Directed by: The Spierig Brothers
Written by: The Spierig Brothers based on the story by Robert A. Heinlein.
Starring: Ethan Hawke (The Barkeep), Sarah Snook (The Unmarried Mother), Noah Taylor (Mr. Robertson).
For the first hour or so, The Spierig Brothers’ Predestination kept me under its strange spell. This is a time travel movie, and like all time travel movies, gets a little ridiculous when trying to explain the mechanics of time travel – but unlike many of them, the film actually works, and does some interesting things with time travel – and its contradictions. It’s an intelligent sci-fi movie, whose focus is more on character than special effects or action. It has a plot that takes one unexpected turn after another – until the final act where it takes one expected turn after another. Not only did the big final reveal – which is played as if it’s supposed to shock the audience, not shock me, but I actually thought they had made it so obvious earlier in the movie that they didn’t need to reveal it at all. I guess I’m a little smarter than the Spierig Brothers expect me to be. So yes, the last act is a pretty big disappointment given the first hour – but I enjoyed the first hour so much, I still think you should see the movie if it at all interests you.
Predestination is the type of movie where plot twists are key so I’ll throw out a SPOILER WARNING here just to be sure. I knew nothing about it going in, and I think that’s the best way to experience the film. I’ll try not to give too much away of the plot – but I need to say something about it, so what I will reveal is this – the movie is basically a two hander between Ethan Hawke and Sarah Snook. We know from the beginning of the film that he is a “temporal agent” – or the time traveler, and he is searching for the “Fizzle Bomber”, a terrorist responsible for many bombings, none worse than on a day in March 1975 when he set off a bomb that killed 11,000 in New York City. Hawke has been trailing him for years, but blew his last chance. He now has to go on one last mission, before he will be retired. That mission involved him pretending to be a barkeeper and talking to a man in a bar who tells him the story of Jane (Sarah Snook) – a gifted young orphan, and her troubled life. END OF SPOILER WARNING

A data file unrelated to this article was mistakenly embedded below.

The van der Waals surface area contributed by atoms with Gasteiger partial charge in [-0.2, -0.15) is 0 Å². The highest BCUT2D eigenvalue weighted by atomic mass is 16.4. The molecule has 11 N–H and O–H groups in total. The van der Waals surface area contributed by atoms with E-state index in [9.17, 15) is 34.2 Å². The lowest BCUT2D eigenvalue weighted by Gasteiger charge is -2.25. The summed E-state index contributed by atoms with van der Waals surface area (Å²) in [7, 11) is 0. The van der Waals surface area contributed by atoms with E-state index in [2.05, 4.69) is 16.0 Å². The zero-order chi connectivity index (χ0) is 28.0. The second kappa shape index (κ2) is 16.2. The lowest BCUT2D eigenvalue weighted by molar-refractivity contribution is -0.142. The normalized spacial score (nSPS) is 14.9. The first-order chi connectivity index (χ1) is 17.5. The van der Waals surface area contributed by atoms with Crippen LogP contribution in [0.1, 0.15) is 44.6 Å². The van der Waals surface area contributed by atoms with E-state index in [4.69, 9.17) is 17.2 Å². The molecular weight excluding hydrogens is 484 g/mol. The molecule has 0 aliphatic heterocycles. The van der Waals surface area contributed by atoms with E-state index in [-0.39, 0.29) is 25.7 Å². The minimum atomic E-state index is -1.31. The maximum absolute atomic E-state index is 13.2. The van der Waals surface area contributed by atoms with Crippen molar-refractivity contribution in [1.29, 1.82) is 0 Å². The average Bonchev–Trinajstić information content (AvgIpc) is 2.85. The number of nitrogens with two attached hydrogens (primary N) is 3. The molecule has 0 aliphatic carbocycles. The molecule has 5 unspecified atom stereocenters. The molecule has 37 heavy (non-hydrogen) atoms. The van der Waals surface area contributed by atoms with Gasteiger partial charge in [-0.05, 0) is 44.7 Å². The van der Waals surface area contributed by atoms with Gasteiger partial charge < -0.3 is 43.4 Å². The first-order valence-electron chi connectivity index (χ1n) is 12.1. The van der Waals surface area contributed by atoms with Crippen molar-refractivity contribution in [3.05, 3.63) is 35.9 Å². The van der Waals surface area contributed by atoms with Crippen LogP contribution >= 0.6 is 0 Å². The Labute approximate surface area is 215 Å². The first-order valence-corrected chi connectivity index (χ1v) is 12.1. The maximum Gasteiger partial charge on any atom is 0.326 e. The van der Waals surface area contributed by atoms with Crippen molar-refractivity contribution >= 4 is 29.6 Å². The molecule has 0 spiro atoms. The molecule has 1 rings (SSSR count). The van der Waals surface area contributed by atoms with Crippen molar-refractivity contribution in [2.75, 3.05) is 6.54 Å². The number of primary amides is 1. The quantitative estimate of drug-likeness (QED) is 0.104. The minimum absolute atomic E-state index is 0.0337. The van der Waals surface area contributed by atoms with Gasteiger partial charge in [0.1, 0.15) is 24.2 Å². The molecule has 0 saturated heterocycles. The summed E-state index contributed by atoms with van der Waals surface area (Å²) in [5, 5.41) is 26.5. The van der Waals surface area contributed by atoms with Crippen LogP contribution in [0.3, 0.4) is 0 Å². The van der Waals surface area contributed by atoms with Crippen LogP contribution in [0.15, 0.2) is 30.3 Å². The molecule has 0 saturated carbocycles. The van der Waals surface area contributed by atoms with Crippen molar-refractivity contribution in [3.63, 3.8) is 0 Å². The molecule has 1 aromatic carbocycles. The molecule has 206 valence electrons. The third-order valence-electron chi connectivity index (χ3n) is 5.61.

I liked the look of Predestination, which is set both in the past and the future. It is based on a 1959 short story by Robert A. Heinlein, and one of the interesting things about the adaptation is that they don’t change the dates to be more modern. In this movie, time travel is discovered in 1981 – and you can travel up to 53 years either backwards or forwards in time, and that’s it. The bulk of the movie is set during the 1970s – although at various times the film takes place in every decade between the 1940s and the 1980s – all of which look kind of like our own world in those years, but also slightly futuristic. It’s a good look.
The performance though are what make Predestination work. Hawke is appropriately mysterious and sympathetic here. Yes, this is another of his “paycheck” movies, like Sinister, The Purge, Getaway or his previous film for The Spierig’s, Daybreakers. But just because he’s doing it for a paycheck, so he can continue to do other, more interesting things as well, doesn’t mean he’s in cruise control. He’s quite good here. But it is Snook who delivers what should be a star making performance – without saying too much, I will say that she delivers a complex performance that hits more notes than most actresses do in much more serious roles. I had no idea who she was before this movie – I won’t forget now.
The movie kind of lets Snook and Hawke down though in the final act. The movie took one twist after another in its first hour – few of which I saw coming, and I couldn’t wait to see where they were going with it. The final act however is as predictable as the first hour was unpredictable. Worse, it was really rather a series of stupid twists, which I don’t think make any sense – even if I wanted it to.
Still, the movie has enough to recommend it. It’s an odd movie to be sure – and that’s never a bad thing to me. Yes, the finale is more than a little dumb, but it’s a different type of time travel movie, and I appreciate that, even if I wish the film had found a better way to end it all.